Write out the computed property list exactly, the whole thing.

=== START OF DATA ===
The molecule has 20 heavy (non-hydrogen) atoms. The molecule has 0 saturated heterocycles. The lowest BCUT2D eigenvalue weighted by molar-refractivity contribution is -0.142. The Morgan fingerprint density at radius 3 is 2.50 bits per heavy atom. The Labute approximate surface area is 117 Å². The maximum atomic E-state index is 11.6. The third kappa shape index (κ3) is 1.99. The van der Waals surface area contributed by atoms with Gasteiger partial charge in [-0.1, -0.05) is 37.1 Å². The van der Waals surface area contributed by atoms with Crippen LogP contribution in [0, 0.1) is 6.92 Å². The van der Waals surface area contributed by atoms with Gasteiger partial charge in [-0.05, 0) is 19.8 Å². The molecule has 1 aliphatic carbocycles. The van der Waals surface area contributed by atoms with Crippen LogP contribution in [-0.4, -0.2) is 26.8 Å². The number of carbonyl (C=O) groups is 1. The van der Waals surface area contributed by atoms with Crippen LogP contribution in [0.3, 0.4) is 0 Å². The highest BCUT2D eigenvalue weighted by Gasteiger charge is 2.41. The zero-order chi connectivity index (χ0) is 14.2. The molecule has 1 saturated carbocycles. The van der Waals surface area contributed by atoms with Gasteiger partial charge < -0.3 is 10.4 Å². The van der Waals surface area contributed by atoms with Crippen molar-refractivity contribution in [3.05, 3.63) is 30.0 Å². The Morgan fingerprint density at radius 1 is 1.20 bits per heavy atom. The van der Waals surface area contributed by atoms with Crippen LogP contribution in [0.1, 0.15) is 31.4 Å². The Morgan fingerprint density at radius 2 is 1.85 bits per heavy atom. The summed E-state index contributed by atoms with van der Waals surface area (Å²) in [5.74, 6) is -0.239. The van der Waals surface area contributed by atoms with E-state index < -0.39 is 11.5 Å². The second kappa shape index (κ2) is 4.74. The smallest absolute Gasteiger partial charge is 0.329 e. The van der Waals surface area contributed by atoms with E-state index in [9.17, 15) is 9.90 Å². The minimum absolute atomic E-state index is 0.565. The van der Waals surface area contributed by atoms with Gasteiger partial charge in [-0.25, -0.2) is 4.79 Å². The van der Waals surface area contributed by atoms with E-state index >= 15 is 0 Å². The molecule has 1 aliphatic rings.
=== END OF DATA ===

The molecule has 20 heavy (non-hydrogen) atoms. The molecule has 0 saturated heterocycles. The lowest BCUT2D eigenvalue weighted by molar-refractivity contribution is -0.142. The Morgan fingerprint density at radius 3 is 2.50 bits per heavy atom. The Labute approximate surface area is 117 Å². The maximum atomic E-state index is 11.6. The third kappa shape index (κ3) is 1.99. The van der Waals surface area contributed by atoms with Gasteiger partial charge in [-0.1, -0.05) is 37.1 Å². The van der Waals surface area contributed by atoms with Crippen LogP contribution in [0, 0.1) is 6.92 Å². The van der Waals surface area contributed by atoms with Gasteiger partial charge in [-0.05, 0) is 19.8 Å². The molecule has 1 aliphatic carbocycles. The van der Waals surface area contributed by atoms with Crippen LogP contribution in [-0.4, -0.2) is 26.8 Å². The number of carbonyl (C=O) groups is 1. The van der Waals surface area contributed by atoms with Crippen LogP contribution in [0.3, 0.4) is 0 Å². The highest BCUT2D eigenvalue weighted by Gasteiger charge is 2.41. The zero-order chi connectivity index (χ0) is 14.2. The molecule has 1 saturated carbocycles. The van der Waals surface area contributed by atoms with Gasteiger partial charge < -0.3 is 10.4 Å². The van der Waals surface area contributed by atoms with Crippen molar-refractivity contribution in [3.05, 3.63) is 30.0 Å². The Morgan fingerprint density at radius 1 is 1.20 bits per heavy atom. The van der Waals surface area contributed by atoms with Crippen LogP contribution in [0.1, 0.15) is 31.4 Å². The Morgan fingerprint density at radius 2 is 1.85 bits per heavy atom. The summed E-state index contributed by atoms with van der Waals surface area (Å²) in [5.74, 6) is -0.239. The van der Waals surface area contributed by atoms with E-state index < -0.39 is 11.5 Å². The second kappa shape index (κ2) is 4.74. The smallest absolute Gasteiger partial charge is 0.329 e. The van der Waals surface area contributed by atoms with E-state index in [9.17, 15) is 9.90 Å². The minimum absolute atomic E-state index is 0.565. The van der Waals surface area contributed by atoms with Gasteiger partial charge in [-0.25, -0.2) is 4.79 Å². The van der Waals surface area contributed by atoms with E-state index >= 15 is 0 Å². The molecule has 1 aliphatic rings.